Rewriting History in the Central Middle Ages, 900–1300
Emily A. Winkler, Chris P. Lewis (eds)
- Pages: 342 p.
- Size:156 x 234 mm
- Illustrations:8 maps b/w, 8 maps
- Publication Year:2022
- € 95,00 EXCL. VAT RETAIL PRICE
- ISBN: 978-2-503-59686-0
- € 95,00 EXCL. VAT RETAIL PRICE
- ISBN: 978-2-503-59687-7
How historians in the central Middle Ages rewrote the past to meet the needs of a changing present.
Emily A. Winkler is Principal Investigator of a research project on medieval historical writing in England and Wales, funded by the Arts and Humanities Research Council. She is a Research Fellow at St Edmund Hall and the Faculty of History at the University of Oxford. An historian of medieval thought and writing, she has research interests in responsibility and leadership, conquest and diplomacy, material culture, and emotion and experience.
C. P. Lewis is Research Fellow in the Department of History at King's College London, and Senior Fellow at the Institute of Historical Research. He has published on English and Welsh history in the central Middle Ages and has edited both Anglo-Norman Studies and Haskins Society Journal. Besides his published articles on the twelfth-century Life of Gruffudd ap Cynan, he has work in hand on the Anglo-Norman historians Orderic Vitalis and William of Malmesbury.
In the Middle Ages, rewriting history was a distinct activity within the larger sphere of historical writing. Rewriting started with existing historical accounts, recasting them into new forms as new stories about the past. Changes in circumstances drove rewriting, encouraging historically literate writers and their patrons to examine their histories anew, to jettison what no longer made sense or was useful, and to supply new material to fill gaps or expand ideas. Writers rewrote not only for the present and future, but also for the past. They curated the past and reorganized its intellectual artifacts, thereby revealing new facets of old history to future eyes.
Rewriting was a defining characteristic of the central Middle Ages (900–1300), distinct both from earlier traditions of universal history and from later traditions of making continuations which left the narrative core intact. Reimagining the past by rewriting happened across genres, in the vernaculars as well as the universal languages of Latin and Greek, and across Europe, west and east. The chapters in this book explore the reasons and methods for rewriting, ranging across the Anglo-Norman realm, France and Flanders, Christian Iberia, Norman Italy and the Mediterranean, Byzantium, and Georgia and Armenia. Together, they show a set of rewriters who made themselves the authorities for their own age.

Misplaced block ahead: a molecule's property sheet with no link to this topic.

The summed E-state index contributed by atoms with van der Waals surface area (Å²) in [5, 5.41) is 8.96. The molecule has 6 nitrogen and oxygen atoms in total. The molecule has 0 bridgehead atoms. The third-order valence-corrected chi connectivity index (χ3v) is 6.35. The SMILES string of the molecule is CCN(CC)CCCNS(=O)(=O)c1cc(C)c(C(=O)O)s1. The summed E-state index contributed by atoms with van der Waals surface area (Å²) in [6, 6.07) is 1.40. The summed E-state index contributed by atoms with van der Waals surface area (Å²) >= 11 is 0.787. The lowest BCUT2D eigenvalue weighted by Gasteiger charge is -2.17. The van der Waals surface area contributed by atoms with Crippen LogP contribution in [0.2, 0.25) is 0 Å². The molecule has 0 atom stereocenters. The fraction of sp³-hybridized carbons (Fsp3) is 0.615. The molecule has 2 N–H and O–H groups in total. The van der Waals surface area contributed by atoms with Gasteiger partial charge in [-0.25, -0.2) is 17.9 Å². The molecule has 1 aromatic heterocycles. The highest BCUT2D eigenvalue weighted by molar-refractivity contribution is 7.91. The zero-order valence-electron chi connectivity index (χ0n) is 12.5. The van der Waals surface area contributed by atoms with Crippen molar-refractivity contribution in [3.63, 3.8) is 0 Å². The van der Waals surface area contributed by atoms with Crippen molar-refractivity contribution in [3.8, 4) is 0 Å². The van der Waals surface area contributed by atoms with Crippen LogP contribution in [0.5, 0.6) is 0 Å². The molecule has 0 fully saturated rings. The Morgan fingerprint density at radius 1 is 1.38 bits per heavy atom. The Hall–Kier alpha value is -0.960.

Curating the Past in the Central Middle Ages — Emily A. Winkler and C. P. Lewis
From Lake Constance to the Elbe: Rewriting a Reichenau World Chronicle from the Eleventh to the Thirteenth Century— Roman Deutinger
The Careful Look: Historical Culture of Gaeldom c. 1100—Patrick Wadden
Rewriting Histories in Medieval Caucasia—Nikoloz Aleksidze
Rewriting History at the Court of the Komnenoi: Processes and Practices—Maximilian Lau
Rewriting the Past: Monastic Forgeries and Plausible Narratives—Robert F. Berkhofer III
Rewriting English History for a High Medieval Republic of Letters: Henry of Huntingdon, William of Malmesbury, and the Renaissance of the Twelfth Century —Jaakko Tahkokallio
Writing History on the Order of the Hautevilles: Geoffrey Malaterra and William of Apulia’s Accounts of Guiscard’s Expedition to Constantinople (1081–82) —Marie-Agnès Lucas-Avenel
Women in the D Chronicle: Writing and Rewriting the Anglo-Saxon Chronicles—Pauline Stafford
Æthelred the Unready and Edward the Confessor in William of Malmesbury and Henry of Huntingdon: Two Sides of the Same Coin? —Alheydis Plassmann
Selfhood and Perspective in Orderic Vitalis’s Rewriting of English History—C. P. Lewis
Rewriting a History of Castilian Dominance in the Age of the Separation of the Crowns of León-Castile (1031–1252) —Kyle C. Lincoln
Thirteenth-Century Memories of the Normans in the Mediterranean in the Estoire de Tancrède de Hauteville—Gregory Fedorenko